Quick-service restaurants, a staple of radio ad diets, are on track to spend $4 billion on local advertising this year, according to a new report from BIA Advisory Services. Local advertising plays a crucial role for the QSR category, which includes well-known national brands and less-known regional and local favorites.
Far from a one-size-fits-all proposition, the per capita ad spending in the QSR category varies significantly from market to market, even in the 10 largest markets, according to the firm’s “Insights into Local Advertising” report. In light of those differences, many marketers favor a localized approach. “Local advertising plays a critical role in the QSR category even for national brands,” said Rick Ducey, BIA’s managing director and author of the report. “As one marketing director noted to us, ‘If you don’t have a relationship with your community, you won’t have a business for long; (local advertising) is an investment, not a cost.’”
Although the lion’s-share of QSR spending will go to direct mail, at nearly 30%, the industry has also been faster to adopt mobile advertising than most, and will spend slightly over $500 million, or 12.8%. The entire category will dip slightly over the next few years, before exceeding its 2019 level.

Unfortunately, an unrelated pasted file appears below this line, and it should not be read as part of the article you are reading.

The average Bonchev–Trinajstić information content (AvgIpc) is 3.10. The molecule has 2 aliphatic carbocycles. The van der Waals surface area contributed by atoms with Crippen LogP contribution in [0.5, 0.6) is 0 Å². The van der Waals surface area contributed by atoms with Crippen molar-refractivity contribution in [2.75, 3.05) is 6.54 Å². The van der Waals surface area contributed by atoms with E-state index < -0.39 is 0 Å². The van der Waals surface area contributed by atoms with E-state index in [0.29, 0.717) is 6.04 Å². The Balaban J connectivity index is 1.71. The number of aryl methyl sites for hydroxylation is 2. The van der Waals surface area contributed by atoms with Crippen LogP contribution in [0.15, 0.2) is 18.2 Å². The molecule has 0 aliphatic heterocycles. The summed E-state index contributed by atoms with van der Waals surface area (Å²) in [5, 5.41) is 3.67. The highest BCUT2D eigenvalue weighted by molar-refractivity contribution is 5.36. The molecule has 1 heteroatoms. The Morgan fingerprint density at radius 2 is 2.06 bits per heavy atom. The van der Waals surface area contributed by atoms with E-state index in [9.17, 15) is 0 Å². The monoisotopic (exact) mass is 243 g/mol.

As the QSR marketing mix becomes more driven by data, technology, competition and industry-specific factors, Ducey noted that media sellers can offer valuable insights, info and recommendations for appropriate campaign strategies.
To examine the media consumption of QSR customers, the report offers a local case study from MRI-Simmons. Looking at QSR customers aged 18+ in the Washington, DC market, the case study identified their most heavily used media as the internet and TV tied at first place (each used by 40%). They are followed by radio in third place at 38%, then magazines (35%) and newspaper (29%.)
Summer is primetime for QSRs with the likes of McDonald’s, Wendy’s, Burger King, Arby’s and local favorites amping their advertising across the board at traditional media—on radio, national TV and cable television, according to Media Monitors. McDonald’s was No. 5 over the AM/FM airwaves from June 10-16 in the 85 radio markets that Media Monitors tracks, while Wendy’s roared to No. 10 from the previous week’s No. 63 at radio. Subway (No. 12), Taco Bell (No. 44), Panera Bread (No. 61), Dunkin’ Donuts (No. 71) and Chick-fil-A (No. 96) all placed among the Media Monitors’ top 100 radio advertisers.